Artist: Aneesha Dharwadker of the Chicago Design Office
We have placed hard walls around the convicted, and invisible lines around them when they return to their communities. Prison architectures have created islands around their inhabitants, further isolating them and impeding rehabilitation. In downtown Chicago, we have a rare opportunity to re-examine the boundaries of the prison in an urban context. The Metropolitan Correctional Center sits two blocks from the Harold Washington Library, suggesting a provocative and productive convergence.
As architectural types, the prison and the library are opposites: one is designed for physical confinement, the other for intellectual expansiveness. What happens when we blur the line between these buildings—between freedom and captivity? How can we redefine escape through more humane architectural conditions and experiences for the incarcerated? This exhibit models a cross-section through a speculative building that links the 9th floor of the Library, the Winter Garden, with the 12th floor of the prison, a typical residential floor. Programs include family visitation rooms, a book annex, study spaces, and a café.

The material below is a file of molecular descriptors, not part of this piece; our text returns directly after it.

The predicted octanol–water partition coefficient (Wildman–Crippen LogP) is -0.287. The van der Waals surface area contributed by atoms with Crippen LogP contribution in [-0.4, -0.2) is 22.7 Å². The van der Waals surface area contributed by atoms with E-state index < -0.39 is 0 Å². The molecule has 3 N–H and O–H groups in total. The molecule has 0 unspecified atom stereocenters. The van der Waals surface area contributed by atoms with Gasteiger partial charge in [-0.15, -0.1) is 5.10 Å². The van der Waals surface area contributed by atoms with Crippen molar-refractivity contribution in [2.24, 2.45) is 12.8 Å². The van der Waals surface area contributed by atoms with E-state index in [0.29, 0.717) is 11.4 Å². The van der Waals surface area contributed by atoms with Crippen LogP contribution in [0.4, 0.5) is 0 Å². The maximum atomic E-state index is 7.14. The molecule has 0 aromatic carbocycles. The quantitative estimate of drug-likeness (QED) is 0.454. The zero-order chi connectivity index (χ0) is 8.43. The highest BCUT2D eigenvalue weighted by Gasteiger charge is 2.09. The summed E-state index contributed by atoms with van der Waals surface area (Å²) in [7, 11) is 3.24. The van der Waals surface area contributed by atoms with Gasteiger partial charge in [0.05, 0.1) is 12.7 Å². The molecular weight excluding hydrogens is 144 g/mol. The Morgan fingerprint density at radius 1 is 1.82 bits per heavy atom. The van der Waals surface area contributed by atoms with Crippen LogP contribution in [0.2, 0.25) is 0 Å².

Built at 1/2" = 1' scale, Harold Washington Library becomes a bookshelf for a special collection of texts written by luminaries in prison as well as texts censored from American prisons.
This exhibition is co-presented with the University of Illinois at Urbana-Champaign School of Architecture, in partnership with the University of Illinois Library, the Education Justice Project, and the Human Rights Defense Center.
Curated by: Joseph Altshuler
Installation Team: Joseph Altshuler, Emily Cates, and Afnan Alamoudi
Fabrication Team: Chicago Design Office with Hannah Brostoff, Yong Yi Ye, and TJ Bayowa
Photographs: Aneesha Dharwadker and Joseph Altshuler